Say goodbye to home phones
For years, reaching donors by phone has been an essential part of fruitful fundraising. However, the gradual disappearance of the home phone will continue to impact fundraising efforts in 2019. Fewer households with landlines mean that nonprofits must catalogue multiple contact numbers and methods of communication per household (due to personal cell phones). So having an automated contact management system in place will become essential. We recommend a volunteer management software that manages, automates, and personalizes communication.
Last year, online giving increased by 23% and is poised to gain steam next year. Make sure your website is set up to inform users of your donation needs, as well as receive donations with ease. Keep in mind that while landlines are disappearing, mobile phone usage rates — for the purpose of web browsing — continue to soar:
Source: M+R 2018 Benchmarks Study
People still use email
In 2012, only 6% of donors were willing to donate through email. That number rose to 28% in 2018 and is expected to climb further into 2019, according to a study by Dunham and Company. In fact, email inspires 27% of all giving globally, second only to social media. Today, email remains a trusted source of communication. Make sure you allow for easy donation through email; provide a button or link that leads directly to your online donation page in the body of your message. In addition to its fundraising capabilities, email is a vital tool for maintaining support year-round. Check out our guide on creating email drip campaigns, and be sure to learn about how to write compelling eNewsletters.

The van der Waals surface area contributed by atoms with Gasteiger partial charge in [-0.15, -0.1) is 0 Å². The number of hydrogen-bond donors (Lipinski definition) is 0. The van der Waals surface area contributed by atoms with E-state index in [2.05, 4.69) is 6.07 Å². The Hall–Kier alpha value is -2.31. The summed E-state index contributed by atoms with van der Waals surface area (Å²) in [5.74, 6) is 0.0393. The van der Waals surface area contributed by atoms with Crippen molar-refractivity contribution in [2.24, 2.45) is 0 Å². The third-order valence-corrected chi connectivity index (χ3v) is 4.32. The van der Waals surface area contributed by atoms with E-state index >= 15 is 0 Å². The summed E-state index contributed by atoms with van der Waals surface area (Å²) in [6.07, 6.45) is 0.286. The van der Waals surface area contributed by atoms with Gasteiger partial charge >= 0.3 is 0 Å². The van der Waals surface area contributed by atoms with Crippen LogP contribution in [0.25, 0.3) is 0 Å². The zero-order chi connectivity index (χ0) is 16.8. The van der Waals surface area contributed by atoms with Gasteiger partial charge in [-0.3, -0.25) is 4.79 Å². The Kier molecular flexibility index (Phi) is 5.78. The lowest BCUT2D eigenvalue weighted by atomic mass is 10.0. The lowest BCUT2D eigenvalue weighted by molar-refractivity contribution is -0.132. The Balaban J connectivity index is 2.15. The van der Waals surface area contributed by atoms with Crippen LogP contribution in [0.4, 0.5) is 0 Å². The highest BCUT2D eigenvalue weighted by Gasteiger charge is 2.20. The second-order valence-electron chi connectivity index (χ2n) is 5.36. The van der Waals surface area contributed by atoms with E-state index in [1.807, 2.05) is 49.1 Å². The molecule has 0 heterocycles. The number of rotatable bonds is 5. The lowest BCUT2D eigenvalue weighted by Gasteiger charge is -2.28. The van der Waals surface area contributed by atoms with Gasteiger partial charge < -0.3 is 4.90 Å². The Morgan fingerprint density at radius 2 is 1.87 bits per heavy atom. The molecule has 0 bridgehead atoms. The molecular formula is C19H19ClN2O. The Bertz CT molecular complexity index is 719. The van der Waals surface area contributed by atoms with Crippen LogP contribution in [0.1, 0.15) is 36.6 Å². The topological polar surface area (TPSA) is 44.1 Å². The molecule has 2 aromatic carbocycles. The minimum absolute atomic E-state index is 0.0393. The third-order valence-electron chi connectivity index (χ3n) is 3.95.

Social media may take a back seat
There is no question that the popularity of social media has skyrocketed within the last decade. But the social media obsession has also raised concerns about its effect on people’s mental health. Facebook and Instagram have even developed tools to help users track social activity and take breaks. Adopting healthy online habits means cutting back for many individuals. So in 2019, nonprofits may want to consider shifting their marketing focus. Social media will remain an important part of your outreach plan, but it’s important to diversify your efforts; consider taking an “omnichannel” approach to bolstering engagement. Ask volunteers and program recipients to share their stories through your blog or in person at your next event. Just make sure your message is unified across all your communication channels.
Technology allows your nonprofit to tell stories, foster engagement, and improve productivity. Take the time to learn more about today’s tech trends and you’ll feel prepared and invigorated for another year of doing good.
Originally published at Galaxy Digital.